PITTSBURGH PIRATES
Team Audit | Player Cards | Depth Chart

Signed RHP Brendan Donnelly to a one-year, $1.5 million base contract; traded MI-R Brian Bixler to the Indians for 3B/OF-R Jesus Brito. [1/18]

Donnelly's coming off of a tremendous three-month run with the Marlins that demonstrated he was completely recovered from his Tommy John surgery and ready to resume mowing down big-league hitters. He could have been an Astro, but a preference for Geoff Geary and Doug Brocail kept Donnelly in Round Rock until he managed to skip over to Miami. Since his deal accelerates in value up to as much as $3 million, you can interpret this as an add-on with intent: the Pirates aren't going to contend, so if Donnelly delivers, he's a flip-worthy bit player for a contender TBNL for a grade-C prospect TBD. (Barring any Colletti-driven grade inflation, of course.) If not, it's not a huge investment, and the Nuttings are out nothing in terms of Nuttbux.

In the meantime, credit Huntington for adding a semi-interesting bat in Brito in the course of off-loading Bixler to create roster space for Donnelly. Not that it's a huge deal, but Brito's a live-batted Dominican who hit a combined .353/.431/.567 between the Arizona summer league and a brief spin at short-season Mahoning Valley who just turned 22 on Christmas. His eventual position might be in a bit of doubt; he's been giving third base his best shot, but 19 errors in 49 games last year sort of suggests there's work to be done. No, he's not a blue-chip prospect, but something interesting for something useful while repurposing the spot on the 40-man adds up to a nice exchange of favors.

The less exciting proposition is that now, instead of Bixler getting a shot, you can pretty much guarantee the the Pirates' bench is going to have Bobby Crosby and Ramon Vazquez in the infield reserve roles, while Delwyn Young and Brandon Moss might be the outfield reserves. Rule 5 pick John Raynor and Steve Pearce are also in the picture as well. Put all of that together, and it sounds like an also-ran's scabrous crew. Figure they might fish Doug Frobel out of Davy Jones' locker?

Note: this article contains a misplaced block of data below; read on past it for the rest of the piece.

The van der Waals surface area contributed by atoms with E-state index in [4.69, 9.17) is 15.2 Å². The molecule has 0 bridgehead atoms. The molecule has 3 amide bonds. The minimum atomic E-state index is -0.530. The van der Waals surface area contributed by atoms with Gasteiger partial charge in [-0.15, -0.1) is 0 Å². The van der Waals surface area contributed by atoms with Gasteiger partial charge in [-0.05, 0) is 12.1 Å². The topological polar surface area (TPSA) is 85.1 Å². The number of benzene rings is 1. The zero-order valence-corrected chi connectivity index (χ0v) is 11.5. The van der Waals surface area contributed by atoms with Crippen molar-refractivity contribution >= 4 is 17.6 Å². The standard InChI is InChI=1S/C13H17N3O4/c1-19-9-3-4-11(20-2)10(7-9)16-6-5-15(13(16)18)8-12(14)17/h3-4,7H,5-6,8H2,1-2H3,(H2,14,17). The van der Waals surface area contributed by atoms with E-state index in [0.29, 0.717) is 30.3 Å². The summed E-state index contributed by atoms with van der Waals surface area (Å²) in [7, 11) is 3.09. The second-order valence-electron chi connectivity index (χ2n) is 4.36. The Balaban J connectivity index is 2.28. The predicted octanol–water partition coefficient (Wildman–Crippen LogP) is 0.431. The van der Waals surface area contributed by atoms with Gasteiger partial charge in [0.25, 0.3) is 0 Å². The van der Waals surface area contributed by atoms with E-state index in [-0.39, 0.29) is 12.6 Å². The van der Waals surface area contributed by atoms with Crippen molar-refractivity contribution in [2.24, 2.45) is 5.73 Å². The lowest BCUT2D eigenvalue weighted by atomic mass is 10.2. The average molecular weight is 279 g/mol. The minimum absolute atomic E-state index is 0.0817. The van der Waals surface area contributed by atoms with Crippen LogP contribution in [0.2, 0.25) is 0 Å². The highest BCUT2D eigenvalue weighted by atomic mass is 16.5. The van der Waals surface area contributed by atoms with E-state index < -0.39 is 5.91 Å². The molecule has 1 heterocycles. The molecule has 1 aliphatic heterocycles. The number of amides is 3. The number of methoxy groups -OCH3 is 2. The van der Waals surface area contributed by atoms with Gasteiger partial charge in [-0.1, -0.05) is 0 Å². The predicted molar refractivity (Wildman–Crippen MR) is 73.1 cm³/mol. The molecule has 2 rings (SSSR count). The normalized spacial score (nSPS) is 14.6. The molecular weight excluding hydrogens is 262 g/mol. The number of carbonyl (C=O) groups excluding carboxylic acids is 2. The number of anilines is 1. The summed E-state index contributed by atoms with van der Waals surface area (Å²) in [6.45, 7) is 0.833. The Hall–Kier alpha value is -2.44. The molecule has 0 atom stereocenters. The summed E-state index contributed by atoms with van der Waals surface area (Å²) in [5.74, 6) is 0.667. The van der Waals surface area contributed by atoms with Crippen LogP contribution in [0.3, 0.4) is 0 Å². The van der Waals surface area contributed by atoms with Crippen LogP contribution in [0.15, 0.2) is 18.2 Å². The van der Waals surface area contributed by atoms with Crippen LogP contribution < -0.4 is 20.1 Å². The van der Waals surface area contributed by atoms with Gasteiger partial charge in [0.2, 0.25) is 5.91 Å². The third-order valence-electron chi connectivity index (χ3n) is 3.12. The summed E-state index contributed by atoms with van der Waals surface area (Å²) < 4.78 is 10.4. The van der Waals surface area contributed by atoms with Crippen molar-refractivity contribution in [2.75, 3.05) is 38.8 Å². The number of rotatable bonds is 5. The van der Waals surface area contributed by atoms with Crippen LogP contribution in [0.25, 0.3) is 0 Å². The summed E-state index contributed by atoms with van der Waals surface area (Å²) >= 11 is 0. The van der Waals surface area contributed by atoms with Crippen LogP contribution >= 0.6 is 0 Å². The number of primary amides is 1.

SAN DIEGO PADRES
Team Audit | Player Cards | Depth Chart

Signed UT-R Jerry Hairston Jr. to a one-year, $2.125 million contract. [1/18]

As much as it might be "fun" to have both Hairstons because it's a historical curiosity and sort of a cute low-key gimmick, keep in mind that's two Hairstons on the bench, and Jerry's not really good for a lot beyond flexibility. He will stand at short or third and give it his best shot, but he's not a defensive asset at either position, and rumors of his having power came and went with his association with the Gap, site of more than a fifth of his career homers in less than a tenth of his career plate appearances. He walks more often than Rob Picciolo, but so do you; he's below big-league average. He's a fly-ball hitter going to a place where that can be a professional death sentence. Even his reputation as a useful pinch-runner is a couple of seasons out of date; per EqBRR, he was last an asset with the Rangers in 2007 (1.6 EqBRR), but dropped to neutral with the Reds in '08 (0.1), and was a menace last year (-1.0 between the Yankees and Reds combined).

Is that really something you throw a couple of million dollars at? The number of second basemen rotting in Triple-A because they're second basemen who might play short or third badly if asked, or the outfield if there's room, are legion; it's the destiny of innumerable scrubby aspirants to utility glory. If anything, this is an even weaker PR stunt than last year's "Adrian Gonzalez and that other Gonzalez who's his brother" exercise. Did someone put Mike Veeck into the Padres' front office and forget that one of the benefits of going tacky is that it's also supposed to be inexpensive? Or is having both Hairstons somehow kitsch? I sort of doubt it; we're talking Hairstons here, which is only slightly more exciting that unifying the Staniceks, Pete and Steve, and then overpaying for the privilege. Blech.


SAN FRANCISCO GIANTS
Team Audit | Player Cards | Depth Chart

Agreed to terms with LHP Jonathan Sanchez on a one-year, $2.1 million contract, avoiding arbitration. [1/19]

Christina Kahrl is an author of Baseball Prospectus. 
Click here to see Christina's other articles. You can contact Christina by clicking here

Related Content:  Depth,  Year-to-date,  Depth Chart